Patrick O'Connor, Minneapolis
The British High Court has ruled that Julian Assange may be extradited to America, the country that plotted his assassination. The court accepted American assurances it would not hold Assange in torturous conditions, though these assurances were saddled with conditions that make them pointless.
The Assange case has effectively criminalized national security reporting worldwide, setting a "harmful legal precedent for prosecuting reporters simply for interacting with their sources," said the deputy executive director of the Committee to Protect Journalists in a statement.
For this reason, every major press freedom group now opposes Assange's extradition (CPJ, Reporters Without Borders, Amnesty, Freedom of the Press Foundation and the American Civil Liberties Union). This unanimity was slow to emerge due to a vicious smear campaign that made Assange poisonous for fundraisers. However, the sirens are blaring now and we should all hope it's not too late.
There is a human tragedy at the heart of this disaster.
Assange's family revealed on Saturday that he had suffered a stroke during his court video appearance from prison on Oct. 27, following more than a decade of arbitrary detention, orchestrated vilification and torture. This is Jamal Khashoggi in slow-motion.
President Biden needs to end this travesty. Free Julian Assange.
Drew Hamre, Golden Valley
Our ills come down to ourselves
Ross Douthat's commentary published in the Star Tribune on Dec. 14 lacked coherence ("What if it's the new right that sees our strange world most clearly?"). All the ills of our current society — whether long-established like inequity and international overreach or relatively new like online isolation — come down to one ill. It's a concept Douthat does include indirectly in his rambling lists of both liberal and conservative concerns, but he doesn't quite put his finger on it. What could that be? Selfishness. What's in it for us. The term "individualism" is close, but that concept connotes something less ingrained, something subject to a relatively easier fix.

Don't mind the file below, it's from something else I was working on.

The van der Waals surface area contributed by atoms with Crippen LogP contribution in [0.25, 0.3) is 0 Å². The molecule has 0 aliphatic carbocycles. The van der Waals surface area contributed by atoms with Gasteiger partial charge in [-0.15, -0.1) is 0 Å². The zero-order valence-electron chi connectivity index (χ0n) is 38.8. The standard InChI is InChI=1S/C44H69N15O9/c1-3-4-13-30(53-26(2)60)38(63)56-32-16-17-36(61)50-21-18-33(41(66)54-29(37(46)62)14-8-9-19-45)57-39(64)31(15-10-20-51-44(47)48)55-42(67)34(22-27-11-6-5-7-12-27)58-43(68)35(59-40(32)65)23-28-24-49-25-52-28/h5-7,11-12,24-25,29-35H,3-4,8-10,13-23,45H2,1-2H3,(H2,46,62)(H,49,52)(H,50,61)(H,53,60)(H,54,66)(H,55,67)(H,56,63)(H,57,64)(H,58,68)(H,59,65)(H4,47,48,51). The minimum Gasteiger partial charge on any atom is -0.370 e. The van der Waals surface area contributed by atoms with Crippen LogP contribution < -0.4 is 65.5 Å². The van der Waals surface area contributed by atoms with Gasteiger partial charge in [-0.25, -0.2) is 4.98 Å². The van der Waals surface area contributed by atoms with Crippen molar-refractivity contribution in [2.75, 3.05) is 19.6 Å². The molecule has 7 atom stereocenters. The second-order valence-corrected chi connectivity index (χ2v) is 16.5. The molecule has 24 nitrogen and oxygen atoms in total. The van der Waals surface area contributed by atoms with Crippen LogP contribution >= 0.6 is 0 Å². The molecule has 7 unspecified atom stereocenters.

Underlying Douthat's malaise is what appears to be an assumption: Government needs to fix this. Strangely enough, we must go full circle and correct it individually. It is in us. Of course, community reinforcement helps. Look at what many people do when neighbors, near or far, suffer from a visible and physical disaster like tornadoes. They pitch in. But we do lack consistency, especially when the suffering is pervasive, maybe strictly emotional, and we become almost numb to it. I'm not saying we have to deny our own needs and even wants. A change in perspective can do a lot — and not just during the holidays.
Jim Bartos, Maple Grove
The opinion piece by Ross Douthat struck a chord in me — a loud and dissonant one. We can argue the relative importance of issues in the eyes of individuals. and even, perhaps, the length of time those problems have persisted. It seems to me, however, that those on the far left have a very clear-eyed view of two of the most vitally pressing issues and approaches to them. The far left, young and old, recognize the enormous threat of climate change, the role human activity plays in this threat, and the need for immediate, vast action worldwide to avert existential disaster. They also see the extensive inequalities built into our society and recognize that a compassionate civilization should do everything in its power to guarantee that all people have the opportunity to enjoy the benefits of a thriving economy and a free society.
Instead, what we hear from the right, both young and old, is denial of the climate problem and endorsement of insane profits, both corporate and especially individual, over the greatest good for the greatest number.
John D. Tobin Jr., St. Paul